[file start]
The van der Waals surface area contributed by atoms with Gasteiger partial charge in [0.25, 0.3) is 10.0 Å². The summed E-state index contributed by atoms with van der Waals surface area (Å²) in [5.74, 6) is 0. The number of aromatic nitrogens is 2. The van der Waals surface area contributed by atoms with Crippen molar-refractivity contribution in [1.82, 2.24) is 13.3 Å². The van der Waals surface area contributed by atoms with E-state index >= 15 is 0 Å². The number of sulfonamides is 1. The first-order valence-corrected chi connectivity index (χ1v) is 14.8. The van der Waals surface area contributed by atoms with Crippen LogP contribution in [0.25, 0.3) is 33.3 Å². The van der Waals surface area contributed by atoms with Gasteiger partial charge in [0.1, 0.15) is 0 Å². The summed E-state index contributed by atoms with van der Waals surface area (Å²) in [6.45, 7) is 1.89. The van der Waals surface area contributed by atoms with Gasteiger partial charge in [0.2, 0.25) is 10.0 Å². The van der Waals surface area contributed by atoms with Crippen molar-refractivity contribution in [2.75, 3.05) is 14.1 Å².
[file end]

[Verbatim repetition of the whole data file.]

The van der Waals surface area contributed by atoms with Gasteiger partial charge in [0.25, 0.3) is 10.0 Å². The summed E-state index contributed by atoms with van der Waals surface area (Å²) in [5.74, 6) is 0. The number of aromatic nitrogens is 2. The van der Waals surface area contributed by atoms with Crippen molar-refractivity contribution in [1.82, 2.24) is 13.3 Å². The van der Waals surface area contributed by atoms with E-state index >= 15 is 0 Å². The number of sulfonamides is 1. The first-order valence-corrected chi connectivity index (χ1v) is 14.8. The van der Waals surface area contributed by atoms with Crippen LogP contribution in [0.25, 0.3) is 33.3 Å². The van der Waals surface area contributed by atoms with Gasteiger partial charge in [0.1, 0.15) is 0 Å². The summed E-state index contributed by atoms with van der Waals surface area (Å²) in [6.45, 7) is 1.89. The van der Waals surface area contributed by atoms with Gasteiger partial charge in [0.2, 0.25) is 10.0 Å². The van der Waals surface area contributed by atoms with Crippen molar-refractivity contribution in [2.75, 3.05) is 14.1 Å².